Slightly out of town: Lois Dodd @ The Kemper Museum of Contemporary Art

Lois Dodd, Apple Tree and Shed, 2007; Oil on linen,42 x 84 3/8 inches; Courtesy of the artist and Alexandre Gallery, New York,photo: D. James Dee. From the exhibition Lois Dodd: Catching the Light, on view May 18–August 26, at the Kemper Museum of Contemporary Art, Kansas City, Missouri.

Career artist, Lois Dodd, has been actively painting for decades, but up to now much of her work has been relatively under-appreciated. The Kemper Museum of Contemporary Art’s exhibition, Lois Dodd: Catching the Light amends that this summer with the artist’s first career retrospective, opening in mid-May.  Chief curator, Barbara O’Brien, worked closely with Dodd, in her 80s, to plan the exhibition, highlighting her New York cityscapes, Maine landscapes, and her telling observations of the everyday. Influenced by the ethos of Modernism so prominent in the mid-twentieth century New York City, calling for painting to be true to itself, Dodd did not reject figuration, but took interest in place, change over time, and the interaction of the materials of humanity with the stuff of nature. With over 50 paintings, the exhibition is a comprehensive look at an artist who has lived through countless art movements and ideals, but has remained true to her own style.

Lois Dodd, Night Sky Loft, 1972–73; Oil on linen,66 x 54 inches; Courtesy of the artist and Alexandre Gallery, New York, photo:D. James Dee. From the exhibition Lois Dodd: Catching the Light, on view May 18–August 26, at the Kemper Museum of Contemporary Art, Kansas City, Missouri.

Dodd’s style is direct. She is a keen observer. That said, her work is often simplified and details left out, bringing our attention more to forms, shapes, and colors, which is, of course, a Modernist in approach.  However, Dodd’s work supersedes a distinct label, bringing to mind Minimalism, Realism and Precisionism. Night Sky Loft (1972-73), above, blends the familiarities of the domestic with the bigness and anonymous quality of the city, shown through the dark window. Night Sky Loft’s rendering of the city as something of simplified verticals, and lights and darks, reminds me of Georgia O’Keefe’s painting, Manhattan (1932), a rare city-image for the painter. Dodd is talented at fusing the experience of art and of everyday, of objects and of nature, of precise and pared-down in an almost reverential way.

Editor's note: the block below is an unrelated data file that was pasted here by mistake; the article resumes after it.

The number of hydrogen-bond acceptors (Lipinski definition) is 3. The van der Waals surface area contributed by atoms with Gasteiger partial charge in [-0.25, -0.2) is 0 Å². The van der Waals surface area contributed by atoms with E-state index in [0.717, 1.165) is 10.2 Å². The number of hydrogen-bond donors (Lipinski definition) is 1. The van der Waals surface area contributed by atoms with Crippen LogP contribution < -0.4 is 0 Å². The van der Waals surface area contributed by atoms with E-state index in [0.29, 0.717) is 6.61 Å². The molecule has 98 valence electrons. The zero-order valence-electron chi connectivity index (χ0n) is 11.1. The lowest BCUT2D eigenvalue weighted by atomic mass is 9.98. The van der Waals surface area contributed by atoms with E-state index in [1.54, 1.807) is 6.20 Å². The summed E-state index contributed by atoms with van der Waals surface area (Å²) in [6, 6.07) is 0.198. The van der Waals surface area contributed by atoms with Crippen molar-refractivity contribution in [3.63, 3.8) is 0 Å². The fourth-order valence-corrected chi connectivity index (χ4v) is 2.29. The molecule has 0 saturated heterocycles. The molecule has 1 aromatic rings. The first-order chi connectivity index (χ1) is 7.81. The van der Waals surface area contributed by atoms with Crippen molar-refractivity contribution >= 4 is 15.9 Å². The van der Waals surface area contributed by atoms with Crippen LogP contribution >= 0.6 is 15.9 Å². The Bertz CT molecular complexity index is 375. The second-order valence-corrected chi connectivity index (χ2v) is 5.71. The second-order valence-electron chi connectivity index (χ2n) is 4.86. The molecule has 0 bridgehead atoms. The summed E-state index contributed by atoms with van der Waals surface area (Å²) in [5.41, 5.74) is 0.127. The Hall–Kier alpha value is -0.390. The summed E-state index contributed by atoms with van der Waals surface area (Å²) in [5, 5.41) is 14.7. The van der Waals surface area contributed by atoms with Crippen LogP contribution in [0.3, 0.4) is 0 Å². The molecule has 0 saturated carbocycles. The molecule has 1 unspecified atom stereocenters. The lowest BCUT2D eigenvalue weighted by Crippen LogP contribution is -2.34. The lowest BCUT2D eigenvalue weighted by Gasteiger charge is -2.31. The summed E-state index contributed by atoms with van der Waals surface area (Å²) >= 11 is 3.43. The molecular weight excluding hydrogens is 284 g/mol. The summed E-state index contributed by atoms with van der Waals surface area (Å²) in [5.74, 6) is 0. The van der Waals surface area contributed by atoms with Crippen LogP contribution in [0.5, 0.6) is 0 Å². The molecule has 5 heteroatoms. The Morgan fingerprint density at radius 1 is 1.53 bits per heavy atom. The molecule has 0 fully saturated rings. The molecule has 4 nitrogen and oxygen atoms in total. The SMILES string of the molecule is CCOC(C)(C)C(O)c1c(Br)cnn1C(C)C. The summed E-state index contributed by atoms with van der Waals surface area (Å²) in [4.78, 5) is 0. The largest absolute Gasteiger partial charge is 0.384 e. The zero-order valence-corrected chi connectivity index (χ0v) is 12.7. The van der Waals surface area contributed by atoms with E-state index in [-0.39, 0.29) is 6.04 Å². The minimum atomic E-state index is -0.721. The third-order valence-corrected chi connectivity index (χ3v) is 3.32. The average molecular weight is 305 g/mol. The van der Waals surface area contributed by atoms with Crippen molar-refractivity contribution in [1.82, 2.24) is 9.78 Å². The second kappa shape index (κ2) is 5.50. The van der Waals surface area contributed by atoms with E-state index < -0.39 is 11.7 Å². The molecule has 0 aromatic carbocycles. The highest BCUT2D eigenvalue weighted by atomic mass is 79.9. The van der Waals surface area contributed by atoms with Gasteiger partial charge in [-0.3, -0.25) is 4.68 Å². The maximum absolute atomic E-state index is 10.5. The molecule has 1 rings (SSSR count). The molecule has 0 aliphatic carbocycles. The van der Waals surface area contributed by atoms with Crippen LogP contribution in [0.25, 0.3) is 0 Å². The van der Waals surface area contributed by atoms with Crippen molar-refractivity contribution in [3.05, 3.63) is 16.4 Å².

Lois Dodd, Road into Long Cove Quarry, 1989; oil on linen, 78 x 35 1/2 inches; Courtesy of the artist and Alexandre Gallery, New York, photo: D. James Dee. From the exhibition Lois Dodd: Catching the Light, on view May 18–August 26, at the Kemper Museum of Contemporary Art, Kansas City, Missouri.

Find yourself in Kansas City this May, June, July, or August? Stop by and take a look!

Lois Dodd: Catching the Light runs at The Kemper Museum of Contemporary Art from 18 May – 26 August, 2012. The Kemper is located at 4420 Warwick Blvd, Kansas City, MO. The museum is open Tuesday-Thursday, 10-4, 10-9 Friday-Saturday and 11-5 on Sunday. Admission and parking are free.

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2 thoughts on “Slightly out of town: Lois Dodd @ The Kemper Museum of Contemporary Art

  1. […] Plus, if you head over to the museum Friday evening, May 18th, you can witness the opening of the Lois Dodd exhibition. You might even see me there. “Apple Tree and Shed”- Lois Dodd, Catching […]

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